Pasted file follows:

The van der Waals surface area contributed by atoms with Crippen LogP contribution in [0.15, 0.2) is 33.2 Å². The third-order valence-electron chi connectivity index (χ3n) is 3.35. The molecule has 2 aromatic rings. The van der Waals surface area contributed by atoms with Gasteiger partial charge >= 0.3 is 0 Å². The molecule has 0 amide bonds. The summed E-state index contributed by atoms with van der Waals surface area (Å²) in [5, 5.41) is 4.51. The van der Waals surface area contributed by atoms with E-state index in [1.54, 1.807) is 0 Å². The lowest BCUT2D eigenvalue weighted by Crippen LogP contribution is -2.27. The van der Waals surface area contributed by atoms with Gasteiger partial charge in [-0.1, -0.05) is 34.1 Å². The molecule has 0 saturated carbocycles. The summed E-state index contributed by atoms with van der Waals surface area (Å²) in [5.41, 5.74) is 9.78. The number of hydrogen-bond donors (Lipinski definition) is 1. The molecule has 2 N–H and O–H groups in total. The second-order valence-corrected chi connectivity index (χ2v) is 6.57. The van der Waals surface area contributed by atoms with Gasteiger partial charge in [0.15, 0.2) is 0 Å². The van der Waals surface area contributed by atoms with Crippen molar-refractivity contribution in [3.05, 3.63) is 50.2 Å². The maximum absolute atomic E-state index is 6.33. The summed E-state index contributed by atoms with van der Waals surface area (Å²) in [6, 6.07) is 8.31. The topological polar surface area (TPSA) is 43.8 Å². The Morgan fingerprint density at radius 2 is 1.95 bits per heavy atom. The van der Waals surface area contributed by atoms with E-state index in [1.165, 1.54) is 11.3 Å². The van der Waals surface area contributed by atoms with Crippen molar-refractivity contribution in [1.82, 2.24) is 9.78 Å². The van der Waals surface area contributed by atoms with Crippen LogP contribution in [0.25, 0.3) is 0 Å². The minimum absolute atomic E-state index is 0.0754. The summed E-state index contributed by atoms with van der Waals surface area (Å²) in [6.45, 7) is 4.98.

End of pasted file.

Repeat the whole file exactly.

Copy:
The van der Waals surface area contributed by atoms with Crippen LogP contribution in [0.15, 0.2) is 33.2 Å². The third-order valence-electron chi connectivity index (χ3n) is 3.35. The molecule has 2 aromatic rings. The van der Waals surface area contributed by atoms with Gasteiger partial charge >= 0.3 is 0 Å². The molecule has 0 amide bonds. The summed E-state index contributed by atoms with van der Waals surface area (Å²) in [5, 5.41) is 4.51. The van der Waals surface area contributed by atoms with E-state index in [1.54, 1.807) is 0 Å². The lowest BCUT2D eigenvalue weighted by Crippen LogP contribution is -2.27. The van der Waals surface area contributed by atoms with Gasteiger partial charge in [-0.1, -0.05) is 34.1 Å². The molecule has 0 saturated carbocycles. The summed E-state index contributed by atoms with van der Waals surface area (Å²) in [5.41, 5.74) is 9.78. The number of hydrogen-bond donors (Lipinski definition) is 1. The molecule has 2 N–H and O–H groups in total. The second-order valence-corrected chi connectivity index (χ2v) is 6.57. The van der Waals surface area contributed by atoms with Gasteiger partial charge in [0.15, 0.2) is 0 Å². The van der Waals surface area contributed by atoms with Crippen molar-refractivity contribution in [3.05, 3.63) is 50.2 Å². The maximum absolute atomic E-state index is 6.33. The summed E-state index contributed by atoms with van der Waals surface area (Å²) in [6, 6.07) is 8.31. The topological polar surface area (TPSA) is 43.8 Å². The Morgan fingerprint density at radius 2 is 1.95 bits per heavy atom. The van der Waals surface area contributed by atoms with E-state index in [1.165, 1.54) is 11.3 Å². The van der Waals surface area contributed by atoms with Crippen molar-refractivity contribution in [1.82, 2.24) is 9.78 Å². The van der Waals surface area contributed by atoms with Crippen LogP contribution in [0.25, 0.3) is 0 Å². The minimum absolute atomic E-state index is 0.0754. The summed E-state index contributed by atoms with van der Waals surface area (Å²) in [6.45, 7) is 4.98.